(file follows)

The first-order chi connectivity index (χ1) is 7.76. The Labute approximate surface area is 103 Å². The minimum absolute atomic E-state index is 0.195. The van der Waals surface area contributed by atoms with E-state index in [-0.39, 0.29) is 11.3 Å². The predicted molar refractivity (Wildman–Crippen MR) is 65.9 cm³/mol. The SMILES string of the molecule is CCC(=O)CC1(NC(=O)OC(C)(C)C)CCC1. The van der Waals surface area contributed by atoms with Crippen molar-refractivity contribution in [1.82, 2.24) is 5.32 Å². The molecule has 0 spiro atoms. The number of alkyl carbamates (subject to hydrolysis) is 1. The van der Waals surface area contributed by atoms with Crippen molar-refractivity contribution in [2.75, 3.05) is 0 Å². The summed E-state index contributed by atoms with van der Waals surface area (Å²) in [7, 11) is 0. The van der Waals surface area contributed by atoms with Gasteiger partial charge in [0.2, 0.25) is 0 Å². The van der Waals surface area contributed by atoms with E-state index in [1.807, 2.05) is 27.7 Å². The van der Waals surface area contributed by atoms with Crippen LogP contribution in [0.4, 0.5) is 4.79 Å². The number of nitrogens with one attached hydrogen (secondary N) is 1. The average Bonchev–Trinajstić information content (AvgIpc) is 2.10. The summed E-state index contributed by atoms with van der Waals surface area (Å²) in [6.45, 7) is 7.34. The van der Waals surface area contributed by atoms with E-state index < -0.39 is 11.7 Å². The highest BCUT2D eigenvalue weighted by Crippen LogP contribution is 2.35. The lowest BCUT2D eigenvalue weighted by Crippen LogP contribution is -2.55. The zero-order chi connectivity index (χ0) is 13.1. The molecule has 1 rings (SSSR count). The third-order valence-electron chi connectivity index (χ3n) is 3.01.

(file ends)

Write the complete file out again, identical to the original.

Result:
The first-order chi connectivity index (χ1) is 7.76. The Labute approximate surface area is 103 Å². The minimum absolute atomic E-state index is 0.195. The van der Waals surface area contributed by atoms with E-state index in [-0.39, 0.29) is 11.3 Å². The predicted molar refractivity (Wildman–Crippen MR) is 65.9 cm³/mol. The SMILES string of the molecule is CCC(=O)CC1(NC(=O)OC(C)(C)C)CCC1. The van der Waals surface area contributed by atoms with Crippen molar-refractivity contribution in [1.82, 2.24) is 5.32 Å². The molecule has 0 spiro atoms. The number of alkyl carbamates (subject to hydrolysis) is 1. The van der Waals surface area contributed by atoms with Crippen molar-refractivity contribution in [2.75, 3.05) is 0 Å². The summed E-state index contributed by atoms with van der Waals surface area (Å²) in [7, 11) is 0. The van der Waals surface area contributed by atoms with Gasteiger partial charge in [0.2, 0.25) is 0 Å². The van der Waals surface area contributed by atoms with E-state index in [1.807, 2.05) is 27.7 Å². The van der Waals surface area contributed by atoms with Crippen LogP contribution in [0.4, 0.5) is 4.79 Å². The number of nitrogens with one attached hydrogen (secondary N) is 1. The average Bonchev–Trinajstić information content (AvgIpc) is 2.10. The summed E-state index contributed by atoms with van der Waals surface area (Å²) in [6.45, 7) is 7.34. The van der Waals surface area contributed by atoms with E-state index < -0.39 is 11.7 Å². The highest BCUT2D eigenvalue weighted by Crippen LogP contribution is 2.35. The lowest BCUT2D eigenvalue weighted by Crippen LogP contribution is -2.55. The zero-order chi connectivity index (χ0) is 13.1. The molecule has 1 rings (SSSR count). The third-order valence-electron chi connectivity index (χ3n) is 3.01.